An Open Letter to Congress

Dear Representatives:

You are faced with a decision to expand the powers of the Treasury in unprecedented ways, to bring a critical component of the global economy under US government control.

Two things brought us to this point:

  • Foolhardy investors at the helm of giant institutions (sovereign wealth funds, domestic and foreign investment banks, and hedge funds), greedy for superior returns, poured money into assets whose true value they did not understand.
  • Simultaneously, assets of questionable value were produced by Fannie Mae, Freddie Mac, and other institutions. These institutions apparently looked the other way while their suppliers, predatory lenders, fed off American home buyers and speculators.

The market should be allowed to punish these institutions just as it frequently punishes every other irresponsible speculator in every other market.

You have heard predictions of doom and gloom if more of these institutions are allowed to go bankrupt.  Please use your own common sense when you consider what will happen under that circumstance.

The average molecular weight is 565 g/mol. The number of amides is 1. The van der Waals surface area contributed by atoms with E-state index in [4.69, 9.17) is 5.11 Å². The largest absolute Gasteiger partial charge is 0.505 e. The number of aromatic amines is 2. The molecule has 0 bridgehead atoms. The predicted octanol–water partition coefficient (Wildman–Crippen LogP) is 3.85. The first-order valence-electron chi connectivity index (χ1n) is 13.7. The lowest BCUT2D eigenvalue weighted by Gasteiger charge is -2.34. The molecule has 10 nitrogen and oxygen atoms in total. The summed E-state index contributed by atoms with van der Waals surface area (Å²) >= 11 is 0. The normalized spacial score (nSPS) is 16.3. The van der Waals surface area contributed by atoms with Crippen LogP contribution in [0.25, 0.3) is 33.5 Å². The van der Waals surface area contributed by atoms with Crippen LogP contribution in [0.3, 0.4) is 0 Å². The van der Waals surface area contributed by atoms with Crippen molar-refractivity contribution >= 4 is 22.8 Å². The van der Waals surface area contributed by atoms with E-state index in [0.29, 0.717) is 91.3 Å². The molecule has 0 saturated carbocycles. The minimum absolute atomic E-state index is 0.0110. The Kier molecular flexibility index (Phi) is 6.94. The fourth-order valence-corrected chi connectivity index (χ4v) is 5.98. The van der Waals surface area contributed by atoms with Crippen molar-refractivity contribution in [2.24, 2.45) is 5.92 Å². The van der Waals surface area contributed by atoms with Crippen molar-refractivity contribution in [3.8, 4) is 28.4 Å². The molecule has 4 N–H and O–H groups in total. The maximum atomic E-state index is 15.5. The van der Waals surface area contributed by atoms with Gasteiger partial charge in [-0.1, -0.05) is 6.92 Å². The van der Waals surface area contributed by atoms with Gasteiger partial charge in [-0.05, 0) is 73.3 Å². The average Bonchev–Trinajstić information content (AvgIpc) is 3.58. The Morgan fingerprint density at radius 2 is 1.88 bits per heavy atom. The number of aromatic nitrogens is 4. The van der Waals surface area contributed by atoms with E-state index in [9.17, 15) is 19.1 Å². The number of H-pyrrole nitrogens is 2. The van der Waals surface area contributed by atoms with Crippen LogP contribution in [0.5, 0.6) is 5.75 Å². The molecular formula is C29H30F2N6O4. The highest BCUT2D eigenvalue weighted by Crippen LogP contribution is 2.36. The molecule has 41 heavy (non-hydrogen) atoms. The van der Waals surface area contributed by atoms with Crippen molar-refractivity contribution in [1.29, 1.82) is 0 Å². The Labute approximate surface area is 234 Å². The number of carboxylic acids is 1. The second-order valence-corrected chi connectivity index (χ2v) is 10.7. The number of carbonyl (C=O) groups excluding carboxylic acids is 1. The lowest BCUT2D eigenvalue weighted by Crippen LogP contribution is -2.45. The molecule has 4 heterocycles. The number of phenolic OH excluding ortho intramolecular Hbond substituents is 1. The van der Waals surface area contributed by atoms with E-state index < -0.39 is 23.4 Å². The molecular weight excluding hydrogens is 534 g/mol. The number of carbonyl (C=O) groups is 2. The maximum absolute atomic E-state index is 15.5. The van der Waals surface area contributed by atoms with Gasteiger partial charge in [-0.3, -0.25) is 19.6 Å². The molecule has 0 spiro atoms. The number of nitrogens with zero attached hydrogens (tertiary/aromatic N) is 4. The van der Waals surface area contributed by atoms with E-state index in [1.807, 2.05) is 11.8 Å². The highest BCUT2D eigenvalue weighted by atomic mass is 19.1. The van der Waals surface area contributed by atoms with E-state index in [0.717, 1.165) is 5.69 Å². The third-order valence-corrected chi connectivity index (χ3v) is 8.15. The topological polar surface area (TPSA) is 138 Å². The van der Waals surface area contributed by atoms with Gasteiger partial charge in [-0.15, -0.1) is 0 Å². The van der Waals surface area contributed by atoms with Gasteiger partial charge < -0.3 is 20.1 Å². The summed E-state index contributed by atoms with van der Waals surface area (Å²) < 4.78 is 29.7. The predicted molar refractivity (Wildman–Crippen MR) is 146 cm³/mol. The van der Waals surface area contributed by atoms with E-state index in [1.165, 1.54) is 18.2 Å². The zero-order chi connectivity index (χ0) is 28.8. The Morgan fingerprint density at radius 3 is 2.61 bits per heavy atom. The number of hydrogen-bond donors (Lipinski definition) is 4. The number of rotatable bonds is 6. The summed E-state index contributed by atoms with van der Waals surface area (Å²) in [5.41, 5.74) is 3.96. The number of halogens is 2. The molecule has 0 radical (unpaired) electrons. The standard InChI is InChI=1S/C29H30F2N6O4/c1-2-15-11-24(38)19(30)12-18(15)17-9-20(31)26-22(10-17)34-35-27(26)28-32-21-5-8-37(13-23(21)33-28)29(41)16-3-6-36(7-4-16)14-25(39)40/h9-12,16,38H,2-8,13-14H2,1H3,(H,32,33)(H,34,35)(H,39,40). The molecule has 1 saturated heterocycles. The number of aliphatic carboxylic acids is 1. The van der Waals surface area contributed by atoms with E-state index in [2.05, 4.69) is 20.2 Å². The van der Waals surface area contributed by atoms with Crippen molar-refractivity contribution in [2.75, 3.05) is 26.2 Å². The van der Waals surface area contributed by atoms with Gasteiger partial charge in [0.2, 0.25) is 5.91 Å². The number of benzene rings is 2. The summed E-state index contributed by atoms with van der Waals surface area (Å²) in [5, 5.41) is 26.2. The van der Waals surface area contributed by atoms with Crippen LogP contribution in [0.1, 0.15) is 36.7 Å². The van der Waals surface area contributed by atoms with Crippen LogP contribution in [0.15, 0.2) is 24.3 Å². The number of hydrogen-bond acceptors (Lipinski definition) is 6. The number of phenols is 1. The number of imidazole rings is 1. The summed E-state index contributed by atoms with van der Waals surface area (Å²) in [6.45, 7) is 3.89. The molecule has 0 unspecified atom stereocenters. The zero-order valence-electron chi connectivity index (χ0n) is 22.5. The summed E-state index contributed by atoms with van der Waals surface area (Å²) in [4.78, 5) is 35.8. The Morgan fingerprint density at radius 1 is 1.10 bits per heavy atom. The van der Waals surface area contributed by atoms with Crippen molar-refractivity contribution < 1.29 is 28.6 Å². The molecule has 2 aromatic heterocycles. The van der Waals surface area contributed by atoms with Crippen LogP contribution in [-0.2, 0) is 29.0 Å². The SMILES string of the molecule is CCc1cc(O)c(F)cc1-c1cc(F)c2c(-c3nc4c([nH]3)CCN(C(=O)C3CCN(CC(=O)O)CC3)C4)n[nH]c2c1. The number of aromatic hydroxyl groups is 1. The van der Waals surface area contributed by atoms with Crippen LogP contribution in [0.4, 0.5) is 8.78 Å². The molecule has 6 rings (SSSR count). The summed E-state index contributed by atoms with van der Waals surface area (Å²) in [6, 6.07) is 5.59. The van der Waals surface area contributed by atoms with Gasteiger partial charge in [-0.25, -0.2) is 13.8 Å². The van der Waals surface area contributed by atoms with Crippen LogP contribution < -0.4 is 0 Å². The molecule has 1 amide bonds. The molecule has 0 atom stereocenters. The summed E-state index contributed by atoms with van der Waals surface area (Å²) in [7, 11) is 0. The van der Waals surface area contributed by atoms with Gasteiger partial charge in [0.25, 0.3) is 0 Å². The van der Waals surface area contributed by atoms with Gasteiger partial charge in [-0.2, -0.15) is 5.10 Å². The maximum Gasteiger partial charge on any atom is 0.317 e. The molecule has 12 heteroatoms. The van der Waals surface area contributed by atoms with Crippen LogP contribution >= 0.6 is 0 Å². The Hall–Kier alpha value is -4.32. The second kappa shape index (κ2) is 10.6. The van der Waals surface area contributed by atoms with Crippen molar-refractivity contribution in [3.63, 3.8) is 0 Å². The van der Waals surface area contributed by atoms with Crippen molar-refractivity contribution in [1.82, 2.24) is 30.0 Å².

The economic forces that will dominate are very simple:  Loans will continue being made.  However, lenders will simply start considering carefully what their money will be used for, and how a purchased asset will yield a return.  This is what they should have been doing in the first place.

Yes, some money will temporarily flow out of the housing market, but not all the money that is there currently belongs there.

Yes, large-scale institutional investors will suffer losses, but they will start demanding transparency of asset values and shift their remaining money into fundamentally sound sectors of the global economy.

The bailouts of these institutions will serve only to enlarge and extend the housing bubble by artificially increasing the value of bad loans.  It will create an enormous tax burden, either on our children or on Americans who were sensible enough to stay out of bad debt.

It would be a tragic hypocrisy if we punished oil speculators or short sellers while rewarding larger scale and more extreme speculation in credit derivatives. Please do not spend the American public’s money to provide corporate welfare to these domestic and foreign speculators.  Public money is far better spent rescuing American borrowers who were defrauded and punishing the predatory lenders who victimized them.

I don’t envy your position, but I urge you again to use your common sense in this consideration.  I will be following your actions with interest.

Thank you.

–  Milind S. Pandit

Tags: Economics, Politics

Updated at: 17 March 2014 1:03 PM